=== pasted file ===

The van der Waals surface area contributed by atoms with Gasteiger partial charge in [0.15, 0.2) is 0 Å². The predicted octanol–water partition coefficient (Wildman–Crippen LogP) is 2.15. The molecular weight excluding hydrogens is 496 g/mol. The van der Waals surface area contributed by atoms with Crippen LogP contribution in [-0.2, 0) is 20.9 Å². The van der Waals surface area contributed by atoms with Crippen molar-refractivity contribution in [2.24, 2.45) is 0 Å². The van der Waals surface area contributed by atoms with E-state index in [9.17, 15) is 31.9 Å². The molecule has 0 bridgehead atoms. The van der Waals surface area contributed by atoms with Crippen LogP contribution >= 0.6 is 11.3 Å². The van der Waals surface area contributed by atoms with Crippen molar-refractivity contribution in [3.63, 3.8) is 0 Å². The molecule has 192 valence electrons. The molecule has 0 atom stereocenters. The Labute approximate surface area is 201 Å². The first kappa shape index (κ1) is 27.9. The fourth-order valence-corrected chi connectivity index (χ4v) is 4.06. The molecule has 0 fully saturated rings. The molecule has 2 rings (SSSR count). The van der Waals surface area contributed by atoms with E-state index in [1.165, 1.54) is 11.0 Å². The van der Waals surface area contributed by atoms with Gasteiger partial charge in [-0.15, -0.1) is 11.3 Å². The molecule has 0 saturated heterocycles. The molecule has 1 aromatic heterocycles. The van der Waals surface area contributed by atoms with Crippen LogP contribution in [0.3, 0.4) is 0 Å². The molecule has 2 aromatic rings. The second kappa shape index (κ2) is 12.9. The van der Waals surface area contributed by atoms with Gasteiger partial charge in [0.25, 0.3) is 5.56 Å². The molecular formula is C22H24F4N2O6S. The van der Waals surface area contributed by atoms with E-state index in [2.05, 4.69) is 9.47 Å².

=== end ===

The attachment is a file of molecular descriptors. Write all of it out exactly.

The van der Waals surface area contributed by atoms with Gasteiger partial charge in [0.15, 0.2) is 0 Å². The predicted octanol–water partition coefficient (Wildman–Crippen LogP) is 2.15. The molecular weight excluding hydrogens is 496 g/mol. The van der Waals surface area contributed by atoms with Crippen LogP contribution in [-0.2, 0) is 20.9 Å². The van der Waals surface area contributed by atoms with Crippen molar-refractivity contribution in [2.24, 2.45) is 0 Å². The van der Waals surface area contributed by atoms with E-state index in [9.17, 15) is 31.9 Å². The molecule has 0 bridgehead atoms. The van der Waals surface area contributed by atoms with Crippen LogP contribution >= 0.6 is 11.3 Å². The van der Waals surface area contributed by atoms with Crippen molar-refractivity contribution in [3.63, 3.8) is 0 Å². The molecule has 192 valence electrons. The molecule has 0 atom stereocenters. The Labute approximate surface area is 201 Å². The first kappa shape index (κ1) is 27.9. The fourth-order valence-corrected chi connectivity index (χ4v) is 4.06. The molecule has 0 fully saturated rings. The molecule has 2 rings (SSSR count). The van der Waals surface area contributed by atoms with E-state index in [1.165, 1.54) is 11.0 Å². The van der Waals surface area contributed by atoms with Gasteiger partial charge in [-0.15, -0.1) is 11.3 Å². The molecule has 0 saturated heterocycles. The molecule has 1 aromatic heterocycles. The van der Waals surface area contributed by atoms with Crippen LogP contribution in [0.3, 0.4) is 0 Å². The molecule has 2 aromatic rings. The second kappa shape index (κ2) is 12.9. The van der Waals surface area contributed by atoms with Gasteiger partial charge in [0.25, 0.3) is 5.56 Å². The molecular formula is C22H24F4N2O6S. The van der Waals surface area contributed by atoms with E-state index in [2.05, 4.69) is 9.47 Å².